Our last development lesson is industry and eco-system building. Escape from poverty does not come from small loans but through industrialisation with all its disruption. Microfinance has made inroads into creating an industry that can be part of the infrastructure that enables billions of poor people to have some control over their lives. BASIX with its 3.5 million members is an example of how a self-sufficient connected institution can enable ‘quality of life’. They do not make lavish claims about reducing poverty except for their dairy sector, yet BASIX does provide quality of life for many of its members.

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I finally rest my case about the development of quality of life by going back to our beginning in the town of San Juan Comalapa in Guatemala. I have kept in touch with my Mayan women co-creators over the decades, have seen the progress made by these women leaders building up their assets, widening their choices and developing an industry that grew. It faltered in the 80s and 90s due to competition through globalisation, lack of connectivity and marketing skills. The second and third generations and I are working on a project with Karina, the adopted daughter of one of the weavers, the sons and grandsons of another.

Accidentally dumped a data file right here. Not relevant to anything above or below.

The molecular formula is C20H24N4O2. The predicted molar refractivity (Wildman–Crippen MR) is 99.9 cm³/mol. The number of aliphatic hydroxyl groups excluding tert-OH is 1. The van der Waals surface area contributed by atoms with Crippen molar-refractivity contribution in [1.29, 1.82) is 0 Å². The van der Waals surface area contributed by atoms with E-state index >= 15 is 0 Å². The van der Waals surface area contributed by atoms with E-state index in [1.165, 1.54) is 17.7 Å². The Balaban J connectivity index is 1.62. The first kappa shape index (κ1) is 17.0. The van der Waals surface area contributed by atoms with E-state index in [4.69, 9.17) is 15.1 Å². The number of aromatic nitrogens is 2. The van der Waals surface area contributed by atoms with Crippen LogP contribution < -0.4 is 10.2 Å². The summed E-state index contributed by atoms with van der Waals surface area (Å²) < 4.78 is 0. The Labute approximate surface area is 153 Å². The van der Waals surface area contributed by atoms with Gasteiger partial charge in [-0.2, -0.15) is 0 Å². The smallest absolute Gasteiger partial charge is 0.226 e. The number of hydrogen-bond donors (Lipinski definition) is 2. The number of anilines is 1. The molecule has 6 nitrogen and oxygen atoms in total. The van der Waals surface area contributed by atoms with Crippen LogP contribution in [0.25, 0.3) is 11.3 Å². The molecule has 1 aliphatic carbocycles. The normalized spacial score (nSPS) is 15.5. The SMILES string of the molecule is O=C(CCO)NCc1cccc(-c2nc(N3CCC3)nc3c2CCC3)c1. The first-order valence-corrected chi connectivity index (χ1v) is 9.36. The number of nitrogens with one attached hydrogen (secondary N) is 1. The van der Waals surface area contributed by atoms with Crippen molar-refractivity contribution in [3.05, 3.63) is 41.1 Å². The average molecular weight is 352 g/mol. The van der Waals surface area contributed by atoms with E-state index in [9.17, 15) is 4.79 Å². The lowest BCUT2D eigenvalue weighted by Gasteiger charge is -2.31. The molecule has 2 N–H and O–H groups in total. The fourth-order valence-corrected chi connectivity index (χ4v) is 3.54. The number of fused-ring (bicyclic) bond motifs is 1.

To conclude, E3.0 financial inclusion via microfinance and livelihood development can enhance the quality of life. This takes co-creation, connection and collaboration, and I trust that some of you can be part of this eco-system development throughout your careers.

Please connect with me on Facebook or Twitter where you can find out about our LWB activities and the UK’S Financial Inclusion Forum, both where I’m a Founder-Director. Three events are coming up so you can carry on the Financial Inclusion debate and network with professionals. Our event in June/July on Young People’s Microfinance will be organised by Dr Sarah Mohaupt Heilmann, our intern in 2005 for when I was the coordinator of the UK for 2005, the UN Year of Microcredit. Sarah’s been a Director of the FIF for almost 10 years, has earned two MAs and her PhD from LSE. She co-founded the first LSE Microfinance Society in 2005.